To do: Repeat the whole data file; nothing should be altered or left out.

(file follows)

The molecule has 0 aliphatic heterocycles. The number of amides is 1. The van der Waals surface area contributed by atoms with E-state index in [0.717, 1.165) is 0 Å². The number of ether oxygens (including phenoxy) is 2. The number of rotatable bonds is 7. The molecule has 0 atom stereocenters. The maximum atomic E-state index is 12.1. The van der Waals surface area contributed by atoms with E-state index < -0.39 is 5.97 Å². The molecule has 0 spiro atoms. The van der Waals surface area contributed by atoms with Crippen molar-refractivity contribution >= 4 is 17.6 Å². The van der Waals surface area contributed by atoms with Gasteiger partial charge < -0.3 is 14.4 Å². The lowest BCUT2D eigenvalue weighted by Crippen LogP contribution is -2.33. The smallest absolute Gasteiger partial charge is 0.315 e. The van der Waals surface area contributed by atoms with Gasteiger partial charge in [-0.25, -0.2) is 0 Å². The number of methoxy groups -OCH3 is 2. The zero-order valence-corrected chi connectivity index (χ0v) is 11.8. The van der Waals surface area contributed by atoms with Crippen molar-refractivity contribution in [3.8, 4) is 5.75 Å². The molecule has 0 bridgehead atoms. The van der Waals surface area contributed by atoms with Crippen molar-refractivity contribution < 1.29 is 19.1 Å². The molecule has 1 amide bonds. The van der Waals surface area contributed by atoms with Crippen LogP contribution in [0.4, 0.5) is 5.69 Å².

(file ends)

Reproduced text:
The molecule has 0 aliphatic heterocycles. The number of amides is 1. The van der Waals surface area contributed by atoms with E-state index in [0.717, 1.165) is 0 Å². The number of ether oxygens (including phenoxy) is 2. The number of rotatable bonds is 7. The molecule has 0 atom stereocenters. The maximum atomic E-state index is 12.1. The van der Waals surface area contributed by atoms with E-state index < -0.39 is 5.97 Å². The molecule has 0 spiro atoms. The van der Waals surface area contributed by atoms with Crippen molar-refractivity contribution >= 4 is 17.6 Å². The van der Waals surface area contributed by atoms with Gasteiger partial charge < -0.3 is 14.4 Å². The lowest BCUT2D eigenvalue weighted by Crippen LogP contribution is -2.33. The smallest absolute Gasteiger partial charge is 0.315 e. The van der Waals surface area contributed by atoms with Gasteiger partial charge in [-0.25, -0.2) is 0 Å². The number of methoxy groups -OCH3 is 2. The zero-order valence-corrected chi connectivity index (χ0v) is 11.8. The van der Waals surface area contributed by atoms with Crippen molar-refractivity contribution in [3.8, 4) is 5.75 Å². The molecule has 0 bridgehead atoms. The van der Waals surface area contributed by atoms with Crippen molar-refractivity contribution < 1.29 is 19.1 Å². The molecule has 1 amide bonds. The van der Waals surface area contributed by atoms with Crippen LogP contribution in [0.4, 0.5) is 5.69 Å².